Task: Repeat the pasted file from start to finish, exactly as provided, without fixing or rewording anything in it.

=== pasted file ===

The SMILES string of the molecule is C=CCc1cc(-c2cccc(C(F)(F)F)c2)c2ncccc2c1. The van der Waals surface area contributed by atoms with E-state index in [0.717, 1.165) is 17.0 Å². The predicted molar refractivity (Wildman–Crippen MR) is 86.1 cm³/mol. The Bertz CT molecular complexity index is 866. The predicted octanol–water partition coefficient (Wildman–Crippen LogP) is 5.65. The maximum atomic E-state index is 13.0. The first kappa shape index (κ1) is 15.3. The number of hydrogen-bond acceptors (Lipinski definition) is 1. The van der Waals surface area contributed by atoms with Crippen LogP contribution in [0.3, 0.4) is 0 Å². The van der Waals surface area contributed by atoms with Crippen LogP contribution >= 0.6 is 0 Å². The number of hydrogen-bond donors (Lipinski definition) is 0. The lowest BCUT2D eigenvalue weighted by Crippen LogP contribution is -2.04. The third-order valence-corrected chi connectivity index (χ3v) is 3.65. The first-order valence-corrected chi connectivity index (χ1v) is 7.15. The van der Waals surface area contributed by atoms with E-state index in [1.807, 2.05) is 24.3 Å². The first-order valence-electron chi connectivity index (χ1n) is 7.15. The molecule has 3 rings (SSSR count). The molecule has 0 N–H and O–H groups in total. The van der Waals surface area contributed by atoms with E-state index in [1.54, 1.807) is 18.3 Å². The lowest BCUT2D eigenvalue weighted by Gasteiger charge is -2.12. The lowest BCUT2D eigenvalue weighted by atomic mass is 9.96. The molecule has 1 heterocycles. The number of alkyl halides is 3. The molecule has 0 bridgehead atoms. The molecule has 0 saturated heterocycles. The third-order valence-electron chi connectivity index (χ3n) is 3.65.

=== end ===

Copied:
The SMILES string of the molecule is C=CCc1cc(-c2cccc(C(F)(F)F)c2)c2ncccc2c1. The van der Waals surface area contributed by atoms with E-state index in [0.717, 1.165) is 17.0 Å². The predicted molar refractivity (Wildman–Crippen MR) is 86.1 cm³/mol. The Bertz CT molecular complexity index is 866. The predicted octanol–water partition coefficient (Wildman–Crippen LogP) is 5.65. The maximum atomic E-state index is 13.0. The first kappa shape index (κ1) is 15.3. The number of hydrogen-bond acceptors (Lipinski definition) is 1. The van der Waals surface area contributed by atoms with Crippen LogP contribution in [0.3, 0.4) is 0 Å². The van der Waals surface area contributed by atoms with Crippen LogP contribution >= 0.6 is 0 Å². The number of hydrogen-bond donors (Lipinski definition) is 0. The lowest BCUT2D eigenvalue weighted by Crippen LogP contribution is -2.04. The third-order valence-corrected chi connectivity index (χ3v) is 3.65. The first-order valence-corrected chi connectivity index (χ1v) is 7.15. The van der Waals surface area contributed by atoms with E-state index in [1.807, 2.05) is 24.3 Å². The first-order valence-electron chi connectivity index (χ1n) is 7.15. The molecule has 3 rings (SSSR count). The molecule has 0 N–H and O–H groups in total. The van der Waals surface area contributed by atoms with E-state index in [1.54, 1.807) is 18.3 Å². The lowest BCUT2D eigenvalue weighted by Gasteiger charge is -2.12. The lowest BCUT2D eigenvalue weighted by atomic mass is 9.96. The molecule has 1 heterocycles. The number of alkyl halides is 3. The molecule has 0 bridgehead atoms. The molecule has 0 saturated heterocycles. The third-order valence-electron chi connectivity index (χ3n) is 3.65.